As much as the opinions vary, so does the scale of bias, which means that implicit biases are pervasive in healthcare. It starts from the first encounter between a healthcare environment and patients. Healthcare staff further affirms and promotes it, though unconsciously. As such, physicians and their patients make assumptions and categorizations from each other’s dispositions, expressions, and ways of communication. Even when they intend to focus on the medical issues and proceed formally, their previous experiences and knowledge dictate the entirety of their encounter. Sometimes, an impartial attitude goes unnoticed; its impact is long-lasting. It means hospitals and their workers should change their outlook towards bias and make a conscious effort to promote fairness. It could involve making hospitals reflective of age group, community, and ethnicity. It means a place of public welfare should depart the same, acknowledging and responding to everyone. Likewise, the structure of their workforce should also represent everyone so that patients do not feel insecure and marginalized based on social or demographic grounds.
Seek the opinion of affected individuals
Healthcare professionals should control bias when they know they are promoting unethical attitudes. People do not realize their words or actions are discouraging, and they do not indulge in thought processing. As such, healthcare professionals preconceive that aged and infant patients do not cooperate in treatment as much as young ones do. In the same way, experts associate that the perception of physical discomfort is higher in females than males. In contrast, it cannot be the case every time. One reason is that diseases can represent varying symptoms from patient to patient, irrespective of gender. Such categorization can hurt patients’ sentiments and even minimize their possibilities to seek equitable professional help.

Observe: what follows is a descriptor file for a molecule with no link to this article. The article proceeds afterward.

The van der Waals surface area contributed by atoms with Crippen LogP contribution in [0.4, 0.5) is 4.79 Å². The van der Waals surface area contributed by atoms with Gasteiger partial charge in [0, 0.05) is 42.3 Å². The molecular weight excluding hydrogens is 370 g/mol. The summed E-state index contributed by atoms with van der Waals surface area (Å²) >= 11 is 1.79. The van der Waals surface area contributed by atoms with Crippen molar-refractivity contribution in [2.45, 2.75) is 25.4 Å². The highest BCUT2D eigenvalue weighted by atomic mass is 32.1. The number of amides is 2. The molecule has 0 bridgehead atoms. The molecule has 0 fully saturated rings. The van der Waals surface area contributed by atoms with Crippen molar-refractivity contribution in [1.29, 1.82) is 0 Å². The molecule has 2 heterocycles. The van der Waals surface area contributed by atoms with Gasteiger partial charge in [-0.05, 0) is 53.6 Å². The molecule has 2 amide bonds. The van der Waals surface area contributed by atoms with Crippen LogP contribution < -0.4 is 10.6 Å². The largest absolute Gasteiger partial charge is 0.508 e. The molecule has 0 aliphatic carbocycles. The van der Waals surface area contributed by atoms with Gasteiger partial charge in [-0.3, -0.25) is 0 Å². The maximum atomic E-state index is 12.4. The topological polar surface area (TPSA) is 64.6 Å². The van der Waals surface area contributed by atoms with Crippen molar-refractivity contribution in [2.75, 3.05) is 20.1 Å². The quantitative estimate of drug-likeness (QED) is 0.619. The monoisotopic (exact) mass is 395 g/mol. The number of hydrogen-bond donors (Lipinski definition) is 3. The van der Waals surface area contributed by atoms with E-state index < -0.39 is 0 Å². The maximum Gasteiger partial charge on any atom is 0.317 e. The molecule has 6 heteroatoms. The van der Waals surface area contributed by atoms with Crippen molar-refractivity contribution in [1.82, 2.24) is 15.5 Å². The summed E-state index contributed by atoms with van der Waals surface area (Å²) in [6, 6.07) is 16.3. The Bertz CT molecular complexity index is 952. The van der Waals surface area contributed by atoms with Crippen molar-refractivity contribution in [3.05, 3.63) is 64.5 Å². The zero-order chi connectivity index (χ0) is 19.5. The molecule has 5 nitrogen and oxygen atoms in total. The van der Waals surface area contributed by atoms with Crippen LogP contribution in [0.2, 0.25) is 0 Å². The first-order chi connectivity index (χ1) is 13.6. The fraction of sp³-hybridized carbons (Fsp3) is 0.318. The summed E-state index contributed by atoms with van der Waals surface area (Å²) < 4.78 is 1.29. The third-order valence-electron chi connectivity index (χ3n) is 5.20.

One way to address impartiality is to seek the opinion of the affected individuals. Hospitals can ask patients if their services corner them based on subjective factors and implement corrective measures. Hospitals should go about the remedial approaches systematically. As such, they should identify if infrastructure, environment, or workforce needs transformation. Such a structural approach can highlight unconscious bias and help in eliminating its practice.
Formulate and implement impartial policies
Biasness of any form and intensity can threaten the essence of the noble healthcare profession to serve patients effectively. It can undermine patients’ well-being when they seek the healthcare system in their most helpless states. The judgmental attitude of healthcare professionals during patients’ vulnerability can be discouraging and even harmful. It is why impartiality in the healthcare system and practice is crucial to minimize the suffering of the people in need of assistance. Hospitals should ensure their workplace policies and protocols are thoughtful to patients’ expectations and sentiments. Likewise, they should also ensure that workers recognize the significance of medical ethics and how their violations can threaten patients’ well-being.
Apart from patients, healthcare policies should also promote fairness for workers. The healthcare system should create possibilities based on standards of professional practice. It means training the workforce based on the ethical principles of autonomy, empowerment, justice, and transparency is also essential. Given these prerequisites, professionals can deliver their services without involving their subjective beliefs or experiences.
Though prejudice thinking may not appear vividly, its influence is prevalent and too stark. Thus it is essential to address various biases in healthcare for the sake of patients’ well-being. No doubt, it takes time and effort to correct practices when you do not know making them consciously. But identifying them and making corrections is vital for the healthcare system to deliver fair and equitable services.